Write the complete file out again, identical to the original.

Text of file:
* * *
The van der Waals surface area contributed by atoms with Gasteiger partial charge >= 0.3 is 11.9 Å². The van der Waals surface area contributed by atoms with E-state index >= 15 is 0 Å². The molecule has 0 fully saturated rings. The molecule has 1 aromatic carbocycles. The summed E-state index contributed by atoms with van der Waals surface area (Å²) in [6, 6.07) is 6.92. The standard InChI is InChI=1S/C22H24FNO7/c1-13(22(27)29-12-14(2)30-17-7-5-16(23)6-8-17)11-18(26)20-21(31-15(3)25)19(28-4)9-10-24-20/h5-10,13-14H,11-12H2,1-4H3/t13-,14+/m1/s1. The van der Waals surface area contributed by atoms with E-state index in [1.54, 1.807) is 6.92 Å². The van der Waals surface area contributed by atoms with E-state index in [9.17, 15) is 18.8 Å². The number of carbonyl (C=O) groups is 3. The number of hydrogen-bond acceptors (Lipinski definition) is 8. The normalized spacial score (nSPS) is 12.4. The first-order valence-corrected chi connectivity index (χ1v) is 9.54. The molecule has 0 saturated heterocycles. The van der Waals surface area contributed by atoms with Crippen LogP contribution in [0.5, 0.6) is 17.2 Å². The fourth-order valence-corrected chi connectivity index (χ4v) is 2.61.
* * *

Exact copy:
The van der Waals surface area contributed by atoms with Gasteiger partial charge >= 0.3 is 11.9 Å². The van der Waals surface area contributed by atoms with E-state index >= 15 is 0 Å². The molecule has 0 fully saturated rings. The molecule has 1 aromatic carbocycles. The summed E-state index contributed by atoms with van der Waals surface area (Å²) in [6, 6.07) is 6.92. The standard InChI is InChI=1S/C22H24FNO7/c1-13(22(27)29-12-14(2)30-17-7-5-16(23)6-8-17)11-18(26)20-21(31-15(3)25)19(28-4)9-10-24-20/h5-10,13-14H,11-12H2,1-4H3/t13-,14+/m1/s1. The van der Waals surface area contributed by atoms with E-state index in [1.54, 1.807) is 6.92 Å². The van der Waals surface area contributed by atoms with E-state index in [9.17, 15) is 18.8 Å². The number of carbonyl (C=O) groups is 3. The number of hydrogen-bond acceptors (Lipinski definition) is 8. The normalized spacial score (nSPS) is 12.4. The first-order valence-corrected chi connectivity index (χ1v) is 9.54. The molecule has 0 saturated heterocycles. The van der Waals surface area contributed by atoms with Crippen LogP contribution in [0.5, 0.6) is 17.2 Å². The fourth-order valence-corrected chi connectivity index (χ4v) is 2.61.